I could write you 100 or more pages on it, with dozens and dozens of references including my own primary research. Except none of the primary research is actually rigorous, and I’ve never written out the whole document, because that’s not what I had planned to do with the vagina website. (What does a person plan to do with a vagina website? That’s funny.) So I think that project will stay a website, and not be any kind of thesis. But it could be, I think, in a pinch.
So here it is:
Method for turning curiosity into thesis topics using a vagina website.
- Post everything you know that is interesting or important
- Keep reading and investigating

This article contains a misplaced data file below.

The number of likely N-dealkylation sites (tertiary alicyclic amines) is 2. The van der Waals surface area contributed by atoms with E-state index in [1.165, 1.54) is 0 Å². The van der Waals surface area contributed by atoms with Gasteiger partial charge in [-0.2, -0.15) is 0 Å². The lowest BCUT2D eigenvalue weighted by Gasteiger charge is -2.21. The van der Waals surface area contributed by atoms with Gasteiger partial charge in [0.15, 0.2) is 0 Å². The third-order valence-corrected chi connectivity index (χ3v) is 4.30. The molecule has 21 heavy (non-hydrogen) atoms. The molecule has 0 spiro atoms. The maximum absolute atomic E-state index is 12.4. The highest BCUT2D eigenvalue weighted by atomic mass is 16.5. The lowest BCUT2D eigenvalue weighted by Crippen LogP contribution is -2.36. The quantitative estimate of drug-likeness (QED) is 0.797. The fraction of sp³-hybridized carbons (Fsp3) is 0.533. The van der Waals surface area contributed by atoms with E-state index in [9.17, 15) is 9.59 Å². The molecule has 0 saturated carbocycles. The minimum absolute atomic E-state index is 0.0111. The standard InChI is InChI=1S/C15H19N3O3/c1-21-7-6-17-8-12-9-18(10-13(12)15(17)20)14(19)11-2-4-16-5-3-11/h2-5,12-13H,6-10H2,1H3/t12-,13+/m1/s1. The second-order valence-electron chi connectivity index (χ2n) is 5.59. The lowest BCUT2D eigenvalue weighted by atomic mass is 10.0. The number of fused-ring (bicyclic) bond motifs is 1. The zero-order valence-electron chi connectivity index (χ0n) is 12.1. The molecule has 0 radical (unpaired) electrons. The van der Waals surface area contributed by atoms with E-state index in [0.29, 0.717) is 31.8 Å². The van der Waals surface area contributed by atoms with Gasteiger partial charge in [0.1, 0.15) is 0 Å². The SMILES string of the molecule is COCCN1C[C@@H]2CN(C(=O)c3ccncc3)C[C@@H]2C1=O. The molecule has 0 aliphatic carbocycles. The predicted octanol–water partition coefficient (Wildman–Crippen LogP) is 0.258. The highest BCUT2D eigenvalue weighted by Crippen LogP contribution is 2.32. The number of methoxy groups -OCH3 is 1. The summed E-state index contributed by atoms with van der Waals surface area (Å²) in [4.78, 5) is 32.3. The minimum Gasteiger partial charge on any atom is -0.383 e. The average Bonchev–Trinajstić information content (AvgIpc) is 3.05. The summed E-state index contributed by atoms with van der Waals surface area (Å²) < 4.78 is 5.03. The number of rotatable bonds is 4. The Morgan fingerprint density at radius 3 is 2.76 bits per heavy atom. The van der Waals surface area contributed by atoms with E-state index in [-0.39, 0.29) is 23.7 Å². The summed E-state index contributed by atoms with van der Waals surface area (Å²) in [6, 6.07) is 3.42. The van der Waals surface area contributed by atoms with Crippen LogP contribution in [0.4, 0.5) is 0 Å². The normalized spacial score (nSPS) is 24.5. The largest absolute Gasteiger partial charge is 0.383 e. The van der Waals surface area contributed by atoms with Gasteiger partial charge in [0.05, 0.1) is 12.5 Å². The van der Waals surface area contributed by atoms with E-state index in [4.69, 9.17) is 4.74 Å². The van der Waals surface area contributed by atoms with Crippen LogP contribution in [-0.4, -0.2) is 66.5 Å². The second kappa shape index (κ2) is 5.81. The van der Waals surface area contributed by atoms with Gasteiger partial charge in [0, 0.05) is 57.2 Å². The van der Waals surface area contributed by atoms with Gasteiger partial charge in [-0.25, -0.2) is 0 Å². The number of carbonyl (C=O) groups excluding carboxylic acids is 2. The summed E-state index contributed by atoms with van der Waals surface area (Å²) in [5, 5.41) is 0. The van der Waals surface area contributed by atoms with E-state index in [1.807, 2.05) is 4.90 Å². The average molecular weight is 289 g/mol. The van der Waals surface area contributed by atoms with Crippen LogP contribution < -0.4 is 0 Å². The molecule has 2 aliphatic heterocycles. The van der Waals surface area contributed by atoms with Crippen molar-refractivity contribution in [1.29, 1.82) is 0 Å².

- Post your new results and ideas
- People will ask you questions. A lot of them will be the same.
- Try to answer the questions. Research to find answers.
- Post the new results. Get more questions.
- Notice the things you can’t find answers to. They are thesis topics.
This strikes me as a Wisdom of Crowds type of method, where I’m kind of an aggregator. Hooray! I like thinking about complexity and information overload, and how generalists and interdisciplinary projects are useful to deal with that, so it’s kind of hilarious to see that it might work the other way, too. Complexity and crowd actions might be useful for dealing with generalism and interdisciplinary projects! (I only said kind of hilarious.)